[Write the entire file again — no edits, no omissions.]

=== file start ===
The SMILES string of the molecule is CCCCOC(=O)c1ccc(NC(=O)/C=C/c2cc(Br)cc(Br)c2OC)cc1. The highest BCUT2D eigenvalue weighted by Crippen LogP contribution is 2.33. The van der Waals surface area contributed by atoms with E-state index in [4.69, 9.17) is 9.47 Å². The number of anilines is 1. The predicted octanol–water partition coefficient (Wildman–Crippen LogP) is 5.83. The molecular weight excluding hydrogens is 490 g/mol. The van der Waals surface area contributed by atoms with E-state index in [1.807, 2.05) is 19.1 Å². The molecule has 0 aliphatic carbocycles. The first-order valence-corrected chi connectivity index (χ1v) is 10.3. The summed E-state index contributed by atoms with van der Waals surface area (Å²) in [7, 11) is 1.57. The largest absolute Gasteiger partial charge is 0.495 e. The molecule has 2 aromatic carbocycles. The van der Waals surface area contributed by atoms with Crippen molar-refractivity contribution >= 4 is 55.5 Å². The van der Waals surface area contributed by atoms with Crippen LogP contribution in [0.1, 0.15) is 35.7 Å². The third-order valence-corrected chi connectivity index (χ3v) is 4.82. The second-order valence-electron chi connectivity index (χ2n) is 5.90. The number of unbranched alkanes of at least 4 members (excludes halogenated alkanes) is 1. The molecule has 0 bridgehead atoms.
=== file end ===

The SMILES string of the molecule is CCCCOC(=O)c1ccc(NC(=O)/C=C/c2cc(Br)cc(Br)c2OC)cc1. The highest BCUT2D eigenvalue weighted by Crippen LogP contribution is 2.33. The van der Waals surface area contributed by atoms with E-state index in [4.69, 9.17) is 9.47 Å². The number of anilines is 1. The predicted octanol–water partition coefficient (Wildman–Crippen LogP) is 5.83. The molecular weight excluding hydrogens is 490 g/mol. The van der Waals surface area contributed by atoms with E-state index in [1.807, 2.05) is 19.1 Å². The molecule has 0 aliphatic carbocycles. The first-order valence-corrected chi connectivity index (χ1v) is 10.3. The summed E-state index contributed by atoms with van der Waals surface area (Å²) in [7, 11) is 1.57. The largest absolute Gasteiger partial charge is 0.495 e. The molecule has 2 aromatic carbocycles. The van der Waals surface area contributed by atoms with Crippen molar-refractivity contribution >= 4 is 55.5 Å². The van der Waals surface area contributed by atoms with Crippen LogP contribution in [0.1, 0.15) is 35.7 Å². The third-order valence-corrected chi connectivity index (χ3v) is 4.82. The second-order valence-electron chi connectivity index (χ2n) is 5.90. The number of unbranched alkanes of at least 4 members (excludes halogenated alkanes) is 1. The molecule has 0 bridgehead atoms.